Saturday, July 20, 2024

‘Devastating’: Belleville council issues urgent plea for action on homelessness

Belleville City Hall. – Photo by Hollie Pratt-Campbell/Hometownist

Belleville council thoroughly discussed the pressing issue of homelessness in the community at a recent council meeting, concluding in a motion urging the provincial government to recognize homelessness as a social, economic, and health crisis in Ontario.

On Tuesday, Nov. 14, Mayor Neil Ellis presented the motion to council, stating, “It’s about provincial recognition of homelessness as a crisis.

“The homelessness crisis is taking a devastating toll on families and communities, and undermining a healthy and prosperous Ontario,” Ellis continued, reading the motion. “The homeless crisis is the result of under-investment, and poor policy choices of successive provincial governments, and … requires a range of housing, social services, and health solutions by government.”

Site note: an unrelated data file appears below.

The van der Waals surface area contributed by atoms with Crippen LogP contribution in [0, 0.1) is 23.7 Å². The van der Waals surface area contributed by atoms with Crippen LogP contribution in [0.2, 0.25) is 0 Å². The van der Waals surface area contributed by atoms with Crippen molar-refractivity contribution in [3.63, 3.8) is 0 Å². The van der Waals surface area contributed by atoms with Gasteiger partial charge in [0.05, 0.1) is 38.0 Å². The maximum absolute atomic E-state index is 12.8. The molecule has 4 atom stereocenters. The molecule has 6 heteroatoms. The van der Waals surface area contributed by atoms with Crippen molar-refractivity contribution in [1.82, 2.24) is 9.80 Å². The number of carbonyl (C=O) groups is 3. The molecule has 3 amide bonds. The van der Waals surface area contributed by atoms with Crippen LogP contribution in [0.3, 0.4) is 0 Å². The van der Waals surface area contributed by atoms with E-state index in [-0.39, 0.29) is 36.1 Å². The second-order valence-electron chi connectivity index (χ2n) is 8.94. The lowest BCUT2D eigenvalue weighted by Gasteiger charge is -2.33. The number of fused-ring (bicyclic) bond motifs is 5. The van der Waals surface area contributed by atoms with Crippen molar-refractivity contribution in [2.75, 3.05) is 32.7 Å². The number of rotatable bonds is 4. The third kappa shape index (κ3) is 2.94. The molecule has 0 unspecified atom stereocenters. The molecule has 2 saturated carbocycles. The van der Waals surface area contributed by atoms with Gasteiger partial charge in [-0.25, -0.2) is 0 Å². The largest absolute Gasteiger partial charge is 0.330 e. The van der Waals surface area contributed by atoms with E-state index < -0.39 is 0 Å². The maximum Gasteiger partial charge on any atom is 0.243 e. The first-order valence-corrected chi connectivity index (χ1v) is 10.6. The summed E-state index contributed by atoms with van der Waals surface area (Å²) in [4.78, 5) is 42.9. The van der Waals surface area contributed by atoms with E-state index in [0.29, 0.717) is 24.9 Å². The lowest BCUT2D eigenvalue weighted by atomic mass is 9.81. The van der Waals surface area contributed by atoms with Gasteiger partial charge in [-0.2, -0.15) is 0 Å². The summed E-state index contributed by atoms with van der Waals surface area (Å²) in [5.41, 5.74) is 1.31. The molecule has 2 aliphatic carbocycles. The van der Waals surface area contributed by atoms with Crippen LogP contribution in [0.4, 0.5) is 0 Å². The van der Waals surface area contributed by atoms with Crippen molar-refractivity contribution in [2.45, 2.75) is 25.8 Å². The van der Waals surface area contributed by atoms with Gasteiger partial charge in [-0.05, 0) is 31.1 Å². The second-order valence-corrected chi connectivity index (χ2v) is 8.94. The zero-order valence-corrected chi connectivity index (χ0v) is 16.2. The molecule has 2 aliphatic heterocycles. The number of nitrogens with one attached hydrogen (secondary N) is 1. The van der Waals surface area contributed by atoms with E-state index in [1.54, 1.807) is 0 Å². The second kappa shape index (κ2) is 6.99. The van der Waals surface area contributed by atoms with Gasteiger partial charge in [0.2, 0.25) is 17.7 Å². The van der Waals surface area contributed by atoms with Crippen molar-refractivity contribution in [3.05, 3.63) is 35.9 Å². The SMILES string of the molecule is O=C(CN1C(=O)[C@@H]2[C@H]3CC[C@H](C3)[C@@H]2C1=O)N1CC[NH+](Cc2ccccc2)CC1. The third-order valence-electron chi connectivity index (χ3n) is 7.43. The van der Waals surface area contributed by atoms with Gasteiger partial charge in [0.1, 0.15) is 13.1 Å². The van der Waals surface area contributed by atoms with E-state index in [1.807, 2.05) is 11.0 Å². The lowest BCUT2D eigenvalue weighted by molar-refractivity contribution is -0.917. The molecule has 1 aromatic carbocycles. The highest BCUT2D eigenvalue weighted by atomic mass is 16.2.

The motion was supported and carried by council, being moved by Ward 1 councillor Lisa Anne Chatten and seconded by Ward 2 councillor Kathryn Ann Brown.

Councillors took turns speaking about the homelessness crisis and how it has affected the City of Belleville. All members seemed in agreement that it is a critical issue taking a devastating toll on families and communities.

The discussion highlighted the failures of provincial governments in addressing homelessness and emphasized the pressing need for a comprehensive plan involving housing, social services, and health solutions.

Ward 1 Councillor Tyler Allsopp added that the homelessness crisis cannot be addressed or tackled on a per-community basis; it’s an issue that needs to be rectified across the province so all people and communities can improve simultaneously.

“We need the province to step up and do their job,” Coun. Allsopp said. “It needs to be fixed in every other community across this province … we do not have the resources to do it on our own.